Kris, Mike and I had a wonderful time, but that was in spite of the weather, not because of it. One of the few items that I purchased was an oil painting of sailing ships at dock. (Who else goes to an antique farm equipment show and buys a maritime oil painting?) I also bought a electric charger windmill propeller and the front cowling from a small Allis Chalmers tractor.
We got home, soaked, mud caked, sore and tired. The greatest indignity occurred this morning. I awoke to 4 inches of snow on the ground. Bahhhhh (again). I have had more than enough of the theater of seasons and just want a little Spring.
Very early tomorrow morning Kris, Mike and I are going to head to the antique farm machinery show near LeSueur. LeSueur is in the Valley of the Jolly Green Giant and the headquarters for the agribusiness. Its not that Kris or I are that interested in farm machinery, there is a huge flea market associated with the show. The past few years, Kris and Mike have not been able to complete the entire market because it is just too big. We are going to pack up my truck and trailer for our adventure. The weather is predicted to be soggy and given that the sale is in a bare field, muddy.
Mike is hoping to find a couple of old fanning mills. He cuts the machines into pieces and uses just about everything for a variety of shabby (but not foo foo) projects. The tops make interesting tables. The weathered lettered side boards with the names like Hero or Winner are wonderful in a number of made up pieces. Mike and Kris even have a Smut Cleaner (which is a smaller fanning mill type machine) in their yard as decoration. And it is handy for any smut that may need to be cleaned.
Mike and Kris promise that there are piles and piles of interesting pieces to be found there. They are also certain that the trailer will be needed in addition to the bed of the truck. I'll take them at their word, but 5 AM and "sprinkles" certainly are not enticing me to get up and going.
I was cleaning some smalls today getting ready for the occasional sales next week. I found what is one of the most foo foo plates that I have. It is pink and blue with air brush and decal flowers. Royal Bonn, made in Germany, circa 1900.
Buffalo Nickel (Donna) is a traditional antique store with a lot of shabby (not shady) contributors;
Second Hand Rose (Rose & Barb) the first of the occasional shops in Buffalo with a more cabiny, rustic and funky sort of edge to its shabotaged fare;
This & That (Myrna) 2 floors with lots of furniture and plenty of material for your shabotage projects;
Sweet Salvage (Donna, Pat & Tamera) in-the-rough and architectural salvage;
Barn Chix (Dawn) newly expanded shop with plenty of shabby and a variety of styles expressed by their large dealer base;
The Porch and Atelier (Teresa) 2 floors in the 1900 post office building, plenty of style with a French flair (and a bunch of Hogs in the middle of The Porch);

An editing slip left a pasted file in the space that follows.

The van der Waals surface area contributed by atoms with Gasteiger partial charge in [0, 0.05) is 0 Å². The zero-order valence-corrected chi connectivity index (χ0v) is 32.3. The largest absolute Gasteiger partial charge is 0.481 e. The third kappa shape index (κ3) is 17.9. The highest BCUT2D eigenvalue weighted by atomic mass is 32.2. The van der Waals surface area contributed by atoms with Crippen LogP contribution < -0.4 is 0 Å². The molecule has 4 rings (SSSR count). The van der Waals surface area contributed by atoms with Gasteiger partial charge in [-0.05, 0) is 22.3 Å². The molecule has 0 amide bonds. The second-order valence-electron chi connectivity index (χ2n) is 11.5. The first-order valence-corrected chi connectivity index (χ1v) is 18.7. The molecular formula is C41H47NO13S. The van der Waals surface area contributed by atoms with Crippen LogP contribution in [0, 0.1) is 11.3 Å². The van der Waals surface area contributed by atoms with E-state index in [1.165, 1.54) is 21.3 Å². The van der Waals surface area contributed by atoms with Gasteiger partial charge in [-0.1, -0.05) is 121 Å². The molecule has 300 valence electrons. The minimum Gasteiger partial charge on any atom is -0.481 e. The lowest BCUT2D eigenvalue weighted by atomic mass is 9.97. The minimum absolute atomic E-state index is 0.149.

Behind the Picket Fence (Jane) general stuff with a thrift shop bent;
Three Sisters (Ann) two floors of good finds and shabby stuff;
Yesterday's Charm (Marge) great looking pieces in the old bait shop (but nothing fishy here);
Emmy Lynn's, kids clothes,
Lillian's, funky purses and accessories; and
Annie's Attic (Annie) another large traditional multi-dealer shop with lots of interesting stuff.
Maple Lake Antiques (Diana) is 5 miles west of Buffalo on Highway 55. It is a traditional mutli-dealer shop with good furniture and good deals (and more than its share of Hogs, with Russell, Steve and I all herding swine).
There are plenty of places to eat, a few to drink and most of the fast food chains to refuel during your visit. Hope that some of you can make the Sales in Buffalo.
If you feel the Earth shaking or if it comes to an end tomorrow you may blame me. I have been outside painting a rotten Duncan Phyffe style coffee table pink. I went to Walmart and had to select a shade of pink. Oh the thought of it makes my head hurt. I removed the leg that was wobbly and attached with the remnants of glue and screws. I pulled the metal foot caps so they do not get pinked. (I have always hated latex paint smeared on the metal feet of such a table.) I have put the first coat of cherry blossom pink on the scarred table top and decided that I may fill the table top with a portion of a Robert Woods print.
The yellow painted oak lamp table sanded smoothly and will stain up nicely. I left the crackly yellow enamel on the legs, so I think that it will have a dramatic look. The two small writing desks have been sanded and are ready for new knobs and paint. One will be painted pink with round white painted wood knobs. The other will probably go white with black knobs (or maybe pink. I'll have to test that concept). I am getting so excited about working on projects and not just shuffling items in and out of the garage between the snow drifts. Before, during and after photos, soon.